76ers

Much like free agency, Sixers comfortable with Plan B in general manager search

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Much like free agency, Sixers comfortable with Plan B in general manager search

When life gives the Sixers lemons, they make lemonade … for the entire room.

That’s pretty much been the Sixers’ motto throughout an interesting summer.

The team entered the offseason with grand plans to go “star hunting” and add one (maybe more) of the NBA’s star players. When that didn’t work out, the Sixers went to option No. 2, which centered on improving the roster through proper fits and depth.

That included re-signing their own veteran leaders (JJ Redick and Amir Johnson), acquiring solid reserves (Wilson Chandler and Mike Muscala) and supplementing with promising rookies (Zhaire Smith, Landry Shamet and Jonah Bolden).

Now the Sixers are attempting to continue that same practice of spreading the wealth within their front office.

After the Bryan Colangelo scandal left the franchise without a prominent face in the front office, the Sixers went searching for big-name targets on the open market. They were reportedly spurned by Houston Rockets general manager Daryl Morey and potentially others.

What does that mean for the rest of the organization’s executives? Business as usual.

The Sixers announced on Monday that Ned Cohen (assistant general manager), Marc Eversley (senior vice president of player personnel), Elton Brand (vice president of basketball operations) and Alex Rucker (senior vice president of analytics and strategy) all received promotions as the team continues its front-office-by-committee approach (see story).

“What I've learned is that GM job has got many facets, and that it's a learned skill,” Sixers managing partner Josh Harris told ESPN. “It's certainly got a public-facing nature to it, but management and very strong relationships are important — and very few people who are not sitting GMs have all of those components. We have strengths in all those areas around our front office right now.”

That echoes a belief head coach and interim general manager Brett Brown shared earlier this summer after Colangelo’s departure. The Sixers truly believe their collective in the front office can do just as good a job as a big-time exec.

“I think one of the tremendous legacies that Bryan should be recognized for is he really, and I mean really, did a great job of putting key people in key positions,” Brown said on June 7 when Colangelo’s resignation was announced. “When I look at our front office the firepower that we really have with Alex Rucker and Ned Cohen and (vice president of athlete care Dr.) Danny Medina leading our medical department and Marc Eversley and Elton Brand and it’s like you can go on. We have the firepower that we need to move this thing forward and not miss a beat.”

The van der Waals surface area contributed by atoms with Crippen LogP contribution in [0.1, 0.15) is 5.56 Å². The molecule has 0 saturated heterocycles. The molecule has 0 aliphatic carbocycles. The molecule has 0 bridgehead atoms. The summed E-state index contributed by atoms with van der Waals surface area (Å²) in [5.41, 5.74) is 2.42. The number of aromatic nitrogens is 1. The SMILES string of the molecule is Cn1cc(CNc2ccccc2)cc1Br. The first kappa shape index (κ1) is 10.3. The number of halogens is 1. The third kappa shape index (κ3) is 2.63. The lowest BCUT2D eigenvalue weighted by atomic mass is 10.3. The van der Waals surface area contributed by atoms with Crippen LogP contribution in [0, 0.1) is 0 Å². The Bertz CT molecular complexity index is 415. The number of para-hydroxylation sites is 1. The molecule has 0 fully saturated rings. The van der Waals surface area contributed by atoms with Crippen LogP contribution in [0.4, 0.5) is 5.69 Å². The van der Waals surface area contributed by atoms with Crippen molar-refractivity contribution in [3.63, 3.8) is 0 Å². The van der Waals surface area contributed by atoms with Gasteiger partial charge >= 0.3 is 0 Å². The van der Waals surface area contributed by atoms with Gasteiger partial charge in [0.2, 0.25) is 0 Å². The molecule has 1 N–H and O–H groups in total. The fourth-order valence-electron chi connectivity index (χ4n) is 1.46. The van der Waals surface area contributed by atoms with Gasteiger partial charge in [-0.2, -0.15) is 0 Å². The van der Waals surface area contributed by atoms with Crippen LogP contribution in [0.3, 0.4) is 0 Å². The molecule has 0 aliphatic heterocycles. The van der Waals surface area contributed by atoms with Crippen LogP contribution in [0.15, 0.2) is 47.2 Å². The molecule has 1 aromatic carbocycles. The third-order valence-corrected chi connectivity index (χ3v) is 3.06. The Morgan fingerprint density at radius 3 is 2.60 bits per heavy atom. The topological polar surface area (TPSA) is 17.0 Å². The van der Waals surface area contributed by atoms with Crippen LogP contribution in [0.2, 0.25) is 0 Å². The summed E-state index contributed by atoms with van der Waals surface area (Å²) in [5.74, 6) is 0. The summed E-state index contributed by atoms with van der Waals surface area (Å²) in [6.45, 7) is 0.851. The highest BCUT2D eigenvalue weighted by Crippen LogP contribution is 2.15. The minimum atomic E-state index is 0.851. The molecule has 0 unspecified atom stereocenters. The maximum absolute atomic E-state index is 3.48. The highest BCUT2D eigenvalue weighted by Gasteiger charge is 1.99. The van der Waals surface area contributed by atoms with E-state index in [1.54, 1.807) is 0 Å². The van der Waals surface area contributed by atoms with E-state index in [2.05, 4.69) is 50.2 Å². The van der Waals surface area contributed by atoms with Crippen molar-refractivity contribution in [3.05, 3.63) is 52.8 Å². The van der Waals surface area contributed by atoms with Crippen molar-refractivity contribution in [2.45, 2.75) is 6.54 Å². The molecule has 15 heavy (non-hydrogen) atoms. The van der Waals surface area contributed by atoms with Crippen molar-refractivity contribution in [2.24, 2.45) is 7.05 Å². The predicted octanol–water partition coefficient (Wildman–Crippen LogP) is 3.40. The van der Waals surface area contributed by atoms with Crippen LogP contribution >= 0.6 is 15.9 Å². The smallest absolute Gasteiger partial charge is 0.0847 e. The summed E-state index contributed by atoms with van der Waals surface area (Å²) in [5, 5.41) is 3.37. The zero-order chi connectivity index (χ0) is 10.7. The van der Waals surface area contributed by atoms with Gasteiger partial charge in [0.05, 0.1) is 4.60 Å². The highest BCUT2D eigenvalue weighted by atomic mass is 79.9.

Harris made it clear that the Sixers will continue searching for a good match to guide the team into the future. However, if nothing serious materializes, they are perfectly fine pushing on with the familiar faces already roaming the building.

“… We're going to be patient and try to find the right person,” Harris said. “The next year is going to be incredibly important for us, and we have a real desire to find the right person now — but if not, we are incredibly comfortable with the existing staff and we'll move forward from there."

Lemonade for everyone.

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Al Horford makes a donation for coronavirus relief in Dominican Republic, regions where he's played in United States

Al Horford makes a donation for coronavirus relief in Dominican Republic, regions where he's played in United States

Al Horford has donated $500,000 to support coronavirus relief in the Dominican Republic, as well as in each region of the United States where he's played for a team, according to Shams Charania of The Athletic and Stadium.

Horford’s father Tito was the first Dominican-born NBA player, and Al was born in the country. The family later moved to Michigan, where Horford attended Grand Ledge High School. He went to the University of Florida and has played for three NBA cities — Atlanta, Boston and Philadelphia. 

Several other members of the Sixers organization have also made charitable donations during the coronavirus pandemic. Joel Embiid has pledged to donate $500,000 to COV-19 medical relief efforts. Ben Simmons launched “The Philly Pledge,” an initiative which encourages donations to Philabundance and the PHL COVID-19 Fund that’s received support from a wide range of Philadelphia athletes, among them teammates Matisse Thybulle, Tobias Harris, Norvel Pelle and Marial Shayok.